CFL or halogen lighting so using them sparingly to replace these lights it is a
GadgetGuy’s take – LIFX Wi-Fi Z LED strip add colour to a boring white light
An Australian invention, long-lasting, low energy, low blue
light setting with many uses. It does not use a hub. I love the voice
A hub can be handy if lights are out of Wi-Fi range and
Philips Hue has its place too.
Which brings me to the statement about Wi-Fi setup. Early
reviews of LIFX products commented on Wi-Fi dropouts. It was not so much the
light but the Wi-Fi at fault. If you have an underpowered router (you need
Wi-Fi AC 3600+ or Wi-Fi AX or a damned good mesh system with at least AC2600
coverage), then you will subject any Wi-Fi device to the vagaries of the router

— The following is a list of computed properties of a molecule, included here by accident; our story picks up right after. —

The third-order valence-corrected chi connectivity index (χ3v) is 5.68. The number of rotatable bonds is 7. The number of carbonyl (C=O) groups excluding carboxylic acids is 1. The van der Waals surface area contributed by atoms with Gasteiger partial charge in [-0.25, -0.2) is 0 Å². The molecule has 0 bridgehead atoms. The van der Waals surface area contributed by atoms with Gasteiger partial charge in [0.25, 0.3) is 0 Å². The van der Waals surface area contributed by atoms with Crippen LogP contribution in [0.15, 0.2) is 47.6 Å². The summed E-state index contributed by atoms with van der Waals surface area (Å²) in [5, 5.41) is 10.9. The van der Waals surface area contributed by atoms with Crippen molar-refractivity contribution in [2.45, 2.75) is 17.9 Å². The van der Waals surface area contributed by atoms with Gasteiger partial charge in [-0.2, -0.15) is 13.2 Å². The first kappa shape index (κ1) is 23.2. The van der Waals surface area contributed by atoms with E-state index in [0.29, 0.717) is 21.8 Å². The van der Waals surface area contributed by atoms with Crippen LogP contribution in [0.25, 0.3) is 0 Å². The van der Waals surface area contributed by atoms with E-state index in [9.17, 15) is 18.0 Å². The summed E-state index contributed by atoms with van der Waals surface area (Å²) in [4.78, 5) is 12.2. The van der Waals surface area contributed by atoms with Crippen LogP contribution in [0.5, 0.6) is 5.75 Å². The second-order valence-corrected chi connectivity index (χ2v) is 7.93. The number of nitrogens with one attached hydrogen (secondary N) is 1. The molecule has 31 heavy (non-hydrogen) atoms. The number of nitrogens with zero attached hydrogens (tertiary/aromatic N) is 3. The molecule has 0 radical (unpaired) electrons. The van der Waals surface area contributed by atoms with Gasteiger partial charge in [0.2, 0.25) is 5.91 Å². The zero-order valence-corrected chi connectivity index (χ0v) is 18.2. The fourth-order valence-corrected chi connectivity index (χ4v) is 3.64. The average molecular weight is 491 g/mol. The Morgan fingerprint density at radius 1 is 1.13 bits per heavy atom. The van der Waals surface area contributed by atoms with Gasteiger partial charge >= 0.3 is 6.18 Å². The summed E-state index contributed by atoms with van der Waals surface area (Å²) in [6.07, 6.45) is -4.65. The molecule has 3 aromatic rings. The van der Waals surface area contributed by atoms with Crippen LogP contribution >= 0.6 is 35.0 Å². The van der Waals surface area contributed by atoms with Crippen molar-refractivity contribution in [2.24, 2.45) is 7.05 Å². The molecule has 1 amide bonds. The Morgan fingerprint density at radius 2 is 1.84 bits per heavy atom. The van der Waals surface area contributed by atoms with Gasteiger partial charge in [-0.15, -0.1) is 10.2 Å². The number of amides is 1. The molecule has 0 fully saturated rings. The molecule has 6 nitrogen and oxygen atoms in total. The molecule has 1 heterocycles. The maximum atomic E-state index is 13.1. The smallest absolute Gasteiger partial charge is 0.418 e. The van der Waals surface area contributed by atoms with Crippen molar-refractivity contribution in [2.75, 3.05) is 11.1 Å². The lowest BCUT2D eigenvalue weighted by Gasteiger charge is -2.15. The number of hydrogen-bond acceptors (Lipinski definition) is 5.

and the internet. Poor routers and Wi-Fi connections account for all the ‘slow’
When I was having major issues with Telstra NBN experiencing from 3-300 dropouts a day (and it is Telstra’s fault but more on that in another article) anything Google or Alexa based was totally unreliable. We would have to reset the router, reboot the Philips Hue hub and reinstall LIFX and other Wi-Fi connected products – until the next day, and the issues would start over.
So read our Mesh Tutorial and heed our advice that whatever router you have, make sure it has correct placement, adequate power to support all the IoT devices and covers the areas you place them in. You can extend the coverage by using extenders or Ethernet over Power etc.
Not wanting to brag but I have no issues with over 40 IoT devices in a three-bedroom home with either the D-Link AC5300 router or NETGEAR’s new AX6000 AX8 router. Let me tell that you before these our experience with mesh was a disaster.
Value for money
Ease of Use
Reader Rating1 Vote
No hub required but too many Wi-Fi devices can clog your home network
Eight addressable colour/temperature zones per 1m strip
#Stop the energy rip-off - power efficient
Needs to the app for full functionality – voice control is limited
Can require a reset after a power or internet outage